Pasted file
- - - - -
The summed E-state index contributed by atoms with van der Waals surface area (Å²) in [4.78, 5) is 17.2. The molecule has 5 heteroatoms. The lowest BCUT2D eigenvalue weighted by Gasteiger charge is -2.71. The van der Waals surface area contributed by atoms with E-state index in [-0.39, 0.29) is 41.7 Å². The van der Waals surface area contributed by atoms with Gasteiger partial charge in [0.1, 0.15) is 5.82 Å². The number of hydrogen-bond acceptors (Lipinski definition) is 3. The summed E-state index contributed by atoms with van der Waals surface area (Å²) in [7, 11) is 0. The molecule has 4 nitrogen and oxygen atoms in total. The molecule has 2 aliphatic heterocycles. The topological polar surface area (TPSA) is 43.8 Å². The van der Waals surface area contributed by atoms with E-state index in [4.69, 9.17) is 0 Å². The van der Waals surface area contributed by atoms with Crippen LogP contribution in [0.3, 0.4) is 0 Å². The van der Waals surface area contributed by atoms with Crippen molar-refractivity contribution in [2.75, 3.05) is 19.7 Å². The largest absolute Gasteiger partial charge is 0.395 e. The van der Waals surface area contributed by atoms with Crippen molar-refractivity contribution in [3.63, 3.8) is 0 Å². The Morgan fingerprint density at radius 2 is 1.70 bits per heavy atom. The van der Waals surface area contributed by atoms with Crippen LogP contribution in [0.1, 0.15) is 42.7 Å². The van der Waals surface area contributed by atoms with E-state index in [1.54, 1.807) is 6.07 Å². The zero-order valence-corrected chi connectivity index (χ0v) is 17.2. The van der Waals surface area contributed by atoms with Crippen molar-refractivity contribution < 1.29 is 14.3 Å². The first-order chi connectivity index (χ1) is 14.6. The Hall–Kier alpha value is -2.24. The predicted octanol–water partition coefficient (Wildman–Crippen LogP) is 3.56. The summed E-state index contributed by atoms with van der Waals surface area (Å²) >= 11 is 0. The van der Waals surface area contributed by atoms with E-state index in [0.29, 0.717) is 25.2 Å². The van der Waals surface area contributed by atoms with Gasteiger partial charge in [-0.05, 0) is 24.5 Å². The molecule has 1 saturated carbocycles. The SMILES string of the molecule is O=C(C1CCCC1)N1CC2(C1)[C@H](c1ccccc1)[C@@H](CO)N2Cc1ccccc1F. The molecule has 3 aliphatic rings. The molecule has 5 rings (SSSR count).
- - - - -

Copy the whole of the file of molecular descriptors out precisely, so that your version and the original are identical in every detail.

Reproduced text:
The summed E-state index contributed by atoms with van der Waals surface area (Å²) in [4.78, 5) is 17.2. The molecule has 5 heteroatoms. The lowest BCUT2D eigenvalue weighted by Gasteiger charge is -2.71. The van der Waals surface area contributed by atoms with E-state index in [-0.39, 0.29) is 41.7 Å². The van der Waals surface area contributed by atoms with Gasteiger partial charge in [0.1, 0.15) is 5.82 Å². The number of hydrogen-bond acceptors (Lipinski definition) is 3. The summed E-state index contributed by atoms with van der Waals surface area (Å²) in [7, 11) is 0. The molecule has 4 nitrogen and oxygen atoms in total. The molecule has 2 aliphatic heterocycles. The topological polar surface area (TPSA) is 43.8 Å². The van der Waals surface area contributed by atoms with E-state index in [4.69, 9.17) is 0 Å². The van der Waals surface area contributed by atoms with Crippen LogP contribution in [0.3, 0.4) is 0 Å². The van der Waals surface area contributed by atoms with Crippen molar-refractivity contribution in [2.75, 3.05) is 19.7 Å². The largest absolute Gasteiger partial charge is 0.395 e. The van der Waals surface area contributed by atoms with Crippen molar-refractivity contribution in [3.63, 3.8) is 0 Å². The Morgan fingerprint density at radius 2 is 1.70 bits per heavy atom. The van der Waals surface area contributed by atoms with Crippen LogP contribution in [0.1, 0.15) is 42.7 Å². The van der Waals surface area contributed by atoms with E-state index in [1.54, 1.807) is 6.07 Å². The zero-order valence-corrected chi connectivity index (χ0v) is 17.2. The van der Waals surface area contributed by atoms with Crippen molar-refractivity contribution < 1.29 is 14.3 Å². The first-order chi connectivity index (χ1) is 14.6. The Hall–Kier alpha value is -2.24. The predicted octanol–water partition coefficient (Wildman–Crippen LogP) is 3.56. The summed E-state index contributed by atoms with van der Waals surface area (Å²) >= 11 is 0. The van der Waals surface area contributed by atoms with E-state index in [0.29, 0.717) is 25.2 Å². The van der Waals surface area contributed by atoms with Gasteiger partial charge in [-0.05, 0) is 24.5 Å². The molecule has 1 saturated carbocycles. The SMILES string of the molecule is O=C(C1CCCC1)N1CC2(C1)[C@H](c1ccccc1)[C@@H](CO)N2Cc1ccccc1F. The molecule has 3 aliphatic rings. The molecule has 5 rings (SSSR count).